02 Jun Past Due Thank You
Lately, I’ve been taking the advice we give in Chapter 7 of My Orange Duffel Bag. Sam’s Rule for the Road #7 is Gratitude: Share Your Adventures. I’ve been making a conscious effort to be more grateful and to express my gratitude. Now that it’s on my mind, I keep reading about the many benefits an attitude of gratitude brings you. Here’s a link to an intriguing article on the topic: How meditating may help your brain
One thing that really bugged me was that I realized I’d never gone back to my high school English teacher Miss Sharon Tracey to let her know what an impact she’d made on my life.
As a teenager I had low self-esteem. I often felt like an outsider. In fact I was bullied so much about my looks at my middle school that my parents switched me to David Lipscomb High School. Plus, our home life wasn’t exactly smooth during that time. We’d been a family of five with me being the oldest of three kids. Then my parents took in a brother, 14, and sister, 12, from foster care when I was 13. We suddenly went to being a family of seven. I loved sharing a room and having a sister close to my age, but the sudden shift was rough. Back then there wasn’t a lot of support for foster families. In fact my parents got zero training to my knowledge.
The one thing that I loved was writing, but I didn’t think I was producing anything with merit. Then I met Miss Tracey. She was a revelation. I’d never encountered a teacher like her. She made me laugh with her silly faces as she’d act out different character’s voices when she’d read to us. She gave us thought-provoking assignments that let me exercise my voice. Unbeknownst to me, she started entering my essays and poetry in local and state contests. To my shock, I started winning awards. I honestly don’t think I would have had the courage to pursue a career as a writer without Miss Tracey’s encouragement.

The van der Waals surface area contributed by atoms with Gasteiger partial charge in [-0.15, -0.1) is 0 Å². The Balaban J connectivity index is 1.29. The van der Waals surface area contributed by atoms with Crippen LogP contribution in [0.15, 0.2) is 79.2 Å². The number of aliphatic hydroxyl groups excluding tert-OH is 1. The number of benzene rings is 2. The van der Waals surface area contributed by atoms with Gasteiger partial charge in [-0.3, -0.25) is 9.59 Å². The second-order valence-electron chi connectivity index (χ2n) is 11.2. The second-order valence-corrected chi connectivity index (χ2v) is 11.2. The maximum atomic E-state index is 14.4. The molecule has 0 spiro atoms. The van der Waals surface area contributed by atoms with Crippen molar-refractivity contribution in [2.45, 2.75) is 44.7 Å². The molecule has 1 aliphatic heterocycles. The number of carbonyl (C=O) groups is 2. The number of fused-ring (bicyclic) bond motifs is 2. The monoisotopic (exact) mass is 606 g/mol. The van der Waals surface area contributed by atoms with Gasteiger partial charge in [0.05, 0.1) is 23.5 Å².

So I called the high school to find out if she was still there. I was concerned that I’d let too many years slip by. To my relief, she was still teaching, although nearing retirement. She called me one day last spring between classes. Hearing her voice made me smile. I choked up as I gave her a snapshot of my 30 year career as a journalist and an author, and let her know that she deserved a good deal of credit. Classic Miss Tracey, she deflected and made some joke. I sent her a copy of the book with a note and followed up with an email, expressing my words of gratitude on paper. My love language is words of affirmation, which I learned from a now favorite book called The Five Love Languages by Gary Chapman. I’m guessing that words of affirmation might be Miss Tracey’s love language, too.